Any updates on your Savage? I just had mine out today after several months away from it (ML’ing), and it did fairly well at 100 yards with Remington subsonics (solids), after I figured out the wind. When I started, there was not much wind, and the shots were hitting mainly w/in a 1.5″ circle, but when the wind started up, the group widened over 3″. The wind was either coming toward me or from behind, alternating over time, and I could actually see/predict where the shot would land based on which direction the wind was blowing and how hard. It was neat, and a testament to how well the little rifle shoots if it’s aimed and fired properly (not to mention the bench and rest:)); wish I could get the hang of compensating for the wind a little more precisely:). That ammo seems worth trying if you are still experimenting — we can get it here for a reasonable price at Sportsman’s Warehouse, if you have one.

    • B-G Farmer…I do appreciate the feedback.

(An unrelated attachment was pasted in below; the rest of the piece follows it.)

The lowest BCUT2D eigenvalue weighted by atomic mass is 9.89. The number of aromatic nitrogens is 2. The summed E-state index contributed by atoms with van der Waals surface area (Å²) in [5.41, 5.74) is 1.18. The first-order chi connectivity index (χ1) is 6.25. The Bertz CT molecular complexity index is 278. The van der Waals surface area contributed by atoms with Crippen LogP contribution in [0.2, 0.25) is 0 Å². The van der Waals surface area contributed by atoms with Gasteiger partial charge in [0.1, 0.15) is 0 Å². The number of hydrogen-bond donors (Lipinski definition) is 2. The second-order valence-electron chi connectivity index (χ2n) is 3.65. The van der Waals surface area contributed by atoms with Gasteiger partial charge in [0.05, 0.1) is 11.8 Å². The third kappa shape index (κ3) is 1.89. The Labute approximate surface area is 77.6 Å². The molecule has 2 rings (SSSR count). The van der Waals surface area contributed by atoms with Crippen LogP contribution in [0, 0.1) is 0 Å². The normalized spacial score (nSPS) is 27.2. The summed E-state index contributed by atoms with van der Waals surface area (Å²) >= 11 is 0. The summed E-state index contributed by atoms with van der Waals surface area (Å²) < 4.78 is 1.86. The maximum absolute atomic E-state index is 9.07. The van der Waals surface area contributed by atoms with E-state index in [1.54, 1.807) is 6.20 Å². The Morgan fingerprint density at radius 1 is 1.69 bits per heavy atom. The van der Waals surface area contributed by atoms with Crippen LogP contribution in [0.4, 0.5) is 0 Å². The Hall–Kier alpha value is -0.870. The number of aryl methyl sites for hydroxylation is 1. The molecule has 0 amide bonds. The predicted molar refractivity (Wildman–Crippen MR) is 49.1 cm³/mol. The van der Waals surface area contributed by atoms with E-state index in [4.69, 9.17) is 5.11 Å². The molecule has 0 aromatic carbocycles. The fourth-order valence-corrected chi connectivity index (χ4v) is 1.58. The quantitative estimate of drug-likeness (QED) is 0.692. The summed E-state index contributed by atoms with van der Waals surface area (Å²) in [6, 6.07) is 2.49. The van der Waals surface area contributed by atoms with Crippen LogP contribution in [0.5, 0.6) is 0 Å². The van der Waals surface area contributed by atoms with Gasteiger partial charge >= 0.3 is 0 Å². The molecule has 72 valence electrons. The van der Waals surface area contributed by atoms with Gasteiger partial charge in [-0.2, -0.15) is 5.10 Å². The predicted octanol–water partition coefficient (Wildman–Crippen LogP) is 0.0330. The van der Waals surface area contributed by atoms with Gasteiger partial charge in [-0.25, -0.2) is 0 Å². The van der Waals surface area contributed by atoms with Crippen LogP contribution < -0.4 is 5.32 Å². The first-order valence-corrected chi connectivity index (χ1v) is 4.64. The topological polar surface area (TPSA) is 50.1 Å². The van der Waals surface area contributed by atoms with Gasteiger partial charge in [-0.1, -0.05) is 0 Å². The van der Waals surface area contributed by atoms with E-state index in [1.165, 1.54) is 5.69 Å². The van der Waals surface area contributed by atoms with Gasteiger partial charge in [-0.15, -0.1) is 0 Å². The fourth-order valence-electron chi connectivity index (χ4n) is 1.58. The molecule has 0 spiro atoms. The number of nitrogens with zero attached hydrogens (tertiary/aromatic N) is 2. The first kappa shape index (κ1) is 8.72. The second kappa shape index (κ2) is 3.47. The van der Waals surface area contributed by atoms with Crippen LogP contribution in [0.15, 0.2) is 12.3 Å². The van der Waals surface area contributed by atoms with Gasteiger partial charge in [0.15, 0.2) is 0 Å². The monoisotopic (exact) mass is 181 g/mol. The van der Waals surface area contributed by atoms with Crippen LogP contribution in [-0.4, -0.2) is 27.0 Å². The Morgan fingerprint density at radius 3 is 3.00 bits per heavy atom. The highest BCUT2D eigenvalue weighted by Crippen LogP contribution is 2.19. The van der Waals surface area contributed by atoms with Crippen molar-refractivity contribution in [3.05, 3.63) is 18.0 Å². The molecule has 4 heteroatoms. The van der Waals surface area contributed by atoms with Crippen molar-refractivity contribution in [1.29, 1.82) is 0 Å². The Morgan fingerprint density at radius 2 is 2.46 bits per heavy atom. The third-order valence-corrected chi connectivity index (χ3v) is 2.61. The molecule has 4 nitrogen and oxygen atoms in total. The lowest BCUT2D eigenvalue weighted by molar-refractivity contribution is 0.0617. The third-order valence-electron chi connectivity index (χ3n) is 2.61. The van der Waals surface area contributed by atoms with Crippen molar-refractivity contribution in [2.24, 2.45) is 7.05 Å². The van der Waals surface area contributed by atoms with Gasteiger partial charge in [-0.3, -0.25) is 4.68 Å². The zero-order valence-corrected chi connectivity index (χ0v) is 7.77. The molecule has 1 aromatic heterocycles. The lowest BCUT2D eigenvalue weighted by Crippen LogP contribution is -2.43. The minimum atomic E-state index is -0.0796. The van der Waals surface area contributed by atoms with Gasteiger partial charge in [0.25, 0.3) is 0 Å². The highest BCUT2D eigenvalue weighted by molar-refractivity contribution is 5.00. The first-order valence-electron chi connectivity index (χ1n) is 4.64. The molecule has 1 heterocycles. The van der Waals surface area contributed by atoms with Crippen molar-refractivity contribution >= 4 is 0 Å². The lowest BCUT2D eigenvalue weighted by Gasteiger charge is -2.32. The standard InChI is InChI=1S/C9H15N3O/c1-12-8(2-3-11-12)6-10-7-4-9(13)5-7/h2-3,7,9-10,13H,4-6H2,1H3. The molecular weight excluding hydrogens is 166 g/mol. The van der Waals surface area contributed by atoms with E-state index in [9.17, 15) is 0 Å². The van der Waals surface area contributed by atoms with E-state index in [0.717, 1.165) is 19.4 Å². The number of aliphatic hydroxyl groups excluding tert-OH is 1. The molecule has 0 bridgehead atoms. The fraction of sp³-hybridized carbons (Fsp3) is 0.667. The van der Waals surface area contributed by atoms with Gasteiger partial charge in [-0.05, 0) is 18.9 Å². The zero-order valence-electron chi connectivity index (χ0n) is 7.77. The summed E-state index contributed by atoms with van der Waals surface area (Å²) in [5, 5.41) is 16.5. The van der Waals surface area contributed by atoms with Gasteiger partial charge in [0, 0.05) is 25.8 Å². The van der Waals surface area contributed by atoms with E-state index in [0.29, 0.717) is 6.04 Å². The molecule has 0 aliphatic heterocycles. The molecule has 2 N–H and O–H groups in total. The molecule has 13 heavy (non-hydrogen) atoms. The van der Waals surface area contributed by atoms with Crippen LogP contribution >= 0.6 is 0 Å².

Just looking at Chairgun confirms what you say…at 550fps, once your past about 30-40 yards it seems pellet drop increased dramatically.
      What I’m in fact aiming for is no more than consistently being able to hit the can 1 out of 5 times.
      I’m always up for a challenge.

      • CBSDad,
        Chairgun is really handy. The field points are king for that kind of shooting, if your rifle likes them. My 490 won’t shoot them well at all compared to wadcutters at its ideal range, but the 36-2 loves them, so I buy them by the carton.
        Just to clear it up, I looked at the box (keeping my notes), and the Remingtons are subsonic hollowpoints — not solids. I probably wouldn’t have shot them (or even bought them) if I had realized that, but I didn’t notice. The “old guy” at the store said they were good when he tested them (I was just looking for something different), and the hollow-point is just a small dimple, so I never really thought to look.

  12. Well I hope many people make to the Roanoke Show. I wish I lived closer, I would probably make an attempt to go. I took some time off from my job, but it looks like I may have to do a little work on my house. So now my budget and time is a little tight. But I will definitely get in some shooting outdoors while the weather is still nice.

  13. “The 2240 can be turned into almost anything you desire, while both the others are what they are. I think the 2240 is by far the best value in a CO2 informal target pistol.” Granted there are many more mods available for the 2249 (including, but not limited to the highly cost effective Crosman Custom Shop), but my MAC1 LD would beg to differ that “they are what they are”!